Putin says Ukraine mobilisation should be finished in two weeks

Russian President Vladimir Putin attends a news conference following the Commonwealth of Independent States (CIS) leaders' summit in Astana, Kazakhstan October 14, 2022. Sputnik/Valery Sharifulin/Pool via REUTERS Russian President Vladimir Putin attends a news conference following the Commonwealth of Independent States (CIS) leaders' summit in Astana, Kazakhstan October 14, 2022. Sputnik/Valery Sharifulin/Pool via REUTERS

Russia should be finished calling up reservists in two weeks, President Vladimir Putin said on Friday, promising an end to a divisive mobilisation that has seen hundreds of thousands of men summoned to fight in Ukraine and huge numbers flee the country, Reuters reports.

Putin also said Russia had no plans "for now" for more massive air strikes like those it carried out this week, in which it fired more than 100 long range missiles at targets across Ukraine.

Putin ordered the mobilisation three weeks ago, responding to Russian defeats on the battlefield with escalation. He has also proclaimed the annexation of four partially occupied Ukrainian provinces and threatened to use nuclear weapons.

The mobilisation has led in parts of Russia to the first signs of public criticism of the authorities since the war began. Officials have acknowledged some mistakes were made in determining who would be called up. Members of ethnic minorities and residents of rural areas have complained of being drafted at higher rates than ethnic Russians and city dwellers.

Defending the mobilisation order, Putin told a news conference at the end of a summit in Kazakhstan that the front line was too long to defend solely with contract soldiers.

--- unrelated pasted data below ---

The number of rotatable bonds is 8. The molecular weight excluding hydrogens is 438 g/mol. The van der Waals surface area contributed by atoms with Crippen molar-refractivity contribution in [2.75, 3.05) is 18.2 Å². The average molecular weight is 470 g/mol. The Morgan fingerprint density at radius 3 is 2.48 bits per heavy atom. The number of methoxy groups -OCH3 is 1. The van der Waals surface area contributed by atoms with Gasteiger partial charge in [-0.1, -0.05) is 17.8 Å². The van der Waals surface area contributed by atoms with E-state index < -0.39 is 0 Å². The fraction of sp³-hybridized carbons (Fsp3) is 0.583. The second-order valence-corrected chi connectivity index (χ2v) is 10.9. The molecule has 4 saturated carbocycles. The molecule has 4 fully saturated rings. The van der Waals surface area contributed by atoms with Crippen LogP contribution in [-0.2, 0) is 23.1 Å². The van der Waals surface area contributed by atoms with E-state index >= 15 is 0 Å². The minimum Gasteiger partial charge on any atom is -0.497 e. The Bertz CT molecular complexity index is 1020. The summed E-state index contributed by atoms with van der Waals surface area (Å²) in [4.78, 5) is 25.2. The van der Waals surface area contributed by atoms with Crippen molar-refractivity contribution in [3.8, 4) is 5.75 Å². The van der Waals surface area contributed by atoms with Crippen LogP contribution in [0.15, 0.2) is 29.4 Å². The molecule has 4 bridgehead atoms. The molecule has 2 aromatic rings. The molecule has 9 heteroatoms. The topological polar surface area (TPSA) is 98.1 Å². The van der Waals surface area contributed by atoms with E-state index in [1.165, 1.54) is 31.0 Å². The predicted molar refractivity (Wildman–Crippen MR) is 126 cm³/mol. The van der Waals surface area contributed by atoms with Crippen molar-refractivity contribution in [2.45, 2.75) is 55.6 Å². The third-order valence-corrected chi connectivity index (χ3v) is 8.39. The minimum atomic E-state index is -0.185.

He said 222,000 out of an expected 300,000 reservists had already been mobilised. "This work is coming to an end," he said. "I think that in about two weeks all the mobilisation activities will be finished."

Since the mobilisation order was given, Russian forces have continued to lose ground in eastern Ukraine and also lost a substantial area in the south. A Western official said that some of the newly mobilised Russian troops were already on the battlefield taking casualties, and that their presence was unlikely to turn the tide in the war in Moscow's favour.

"It is clear that they have been fielded with very, very limited training and very, very poor equipment, and that is the reason why we say that it is really unlikely that they have any sort of positive impact in the near term," the official said.

The official also suggested Russia did not have enough missiles to sustain attacks like those this week: "Russia is rapidly exhausting its supply of long-range precision munitions, in particular its air-launched cruise missiles, so this is not a campaign that it will be able to sustain indefinitely."


Ukraine's top general Valeriy Zaluzhnyi struck an upbeat tone, meanwhile, after his country's rapid advances in the northeast and south in recent weeks.

"The strategic initiative is in our hands, so the main thing is not to stop," Zaluzhnyi said after speaking by phone with the commander in chief of Europe's combined NATO forces, U.S. general Christopher Cavoli.

Belarus President Alexander Lukashenko, put his country on what he called a heightened state of terrorism alert on Friday, the latest gesture from Putin's closest international ally hinting at growing pressure to join the war.

Lukashenko has allowed Russian forces to use Belarus as a staging ground but has so far kept his own troops out of the war. This week he announced Russian troops would be joining Belarus troops near the Ukrainian border.

Russia is trying to impose its rule over territories it claims to have annexed, even as its troops are being pushed back. A Russian-installed official said Europe's largest nuclear power plant, which is located in Russian-held territory near the front line in southern Zaporizhzhia province, was now working according to Russian standards.

The plant was captured by Russian forces early in the conflict but Ukrainian engineers had continued to operate it. Pro-Russian officials have not spelled out the fate of those workers. Kyiv says some have been threatened with forced conscription into the Russian army unless they agree to work for Russia's state nuclear agency.

The head of the International Atomic Energy Agency tweeted separately that Russia and Ukraine were moving closer to agreeing a protection zone for the plant, saying the situation there was "untenable".

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